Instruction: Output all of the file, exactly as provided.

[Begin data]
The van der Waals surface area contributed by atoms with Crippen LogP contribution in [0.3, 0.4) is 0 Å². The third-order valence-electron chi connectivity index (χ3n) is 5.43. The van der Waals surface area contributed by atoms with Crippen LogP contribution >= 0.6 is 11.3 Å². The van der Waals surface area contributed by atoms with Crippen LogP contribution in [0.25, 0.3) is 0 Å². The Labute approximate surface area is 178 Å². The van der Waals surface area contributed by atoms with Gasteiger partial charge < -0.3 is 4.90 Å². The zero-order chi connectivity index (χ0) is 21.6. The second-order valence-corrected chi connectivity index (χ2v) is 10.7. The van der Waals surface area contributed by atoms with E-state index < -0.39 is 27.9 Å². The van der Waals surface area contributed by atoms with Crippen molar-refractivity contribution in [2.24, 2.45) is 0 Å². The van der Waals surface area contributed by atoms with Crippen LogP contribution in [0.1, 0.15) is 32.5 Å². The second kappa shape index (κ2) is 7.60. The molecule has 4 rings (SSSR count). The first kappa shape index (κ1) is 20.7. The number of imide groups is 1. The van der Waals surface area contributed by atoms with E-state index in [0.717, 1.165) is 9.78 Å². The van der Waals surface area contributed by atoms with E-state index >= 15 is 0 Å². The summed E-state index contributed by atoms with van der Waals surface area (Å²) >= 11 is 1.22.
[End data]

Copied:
The van der Waals surface area contributed by atoms with Crippen LogP contribution in [0.3, 0.4) is 0 Å². The third-order valence-electron chi connectivity index (χ3n) is 5.43. The van der Waals surface area contributed by atoms with Crippen LogP contribution >= 0.6 is 11.3 Å². The van der Waals surface area contributed by atoms with Crippen LogP contribution in [0.25, 0.3) is 0 Å². The Labute approximate surface area is 178 Å². The van der Waals surface area contributed by atoms with Gasteiger partial charge < -0.3 is 4.90 Å². The zero-order chi connectivity index (χ0) is 21.6. The second-order valence-corrected chi connectivity index (χ2v) is 10.7. The van der Waals surface area contributed by atoms with E-state index < -0.39 is 27.9 Å². The van der Waals surface area contributed by atoms with Crippen molar-refractivity contribution in [2.24, 2.45) is 0 Å². The van der Waals surface area contributed by atoms with Crippen LogP contribution in [0.1, 0.15) is 32.5 Å². The second kappa shape index (κ2) is 7.60. The molecule has 4 rings (SSSR count). The first kappa shape index (κ1) is 20.7. The number of imide groups is 1. The van der Waals surface area contributed by atoms with E-state index in [0.717, 1.165) is 9.78 Å². The van der Waals surface area contributed by atoms with E-state index >= 15 is 0 Å². The summed E-state index contributed by atoms with van der Waals surface area (Å²) >= 11 is 1.22.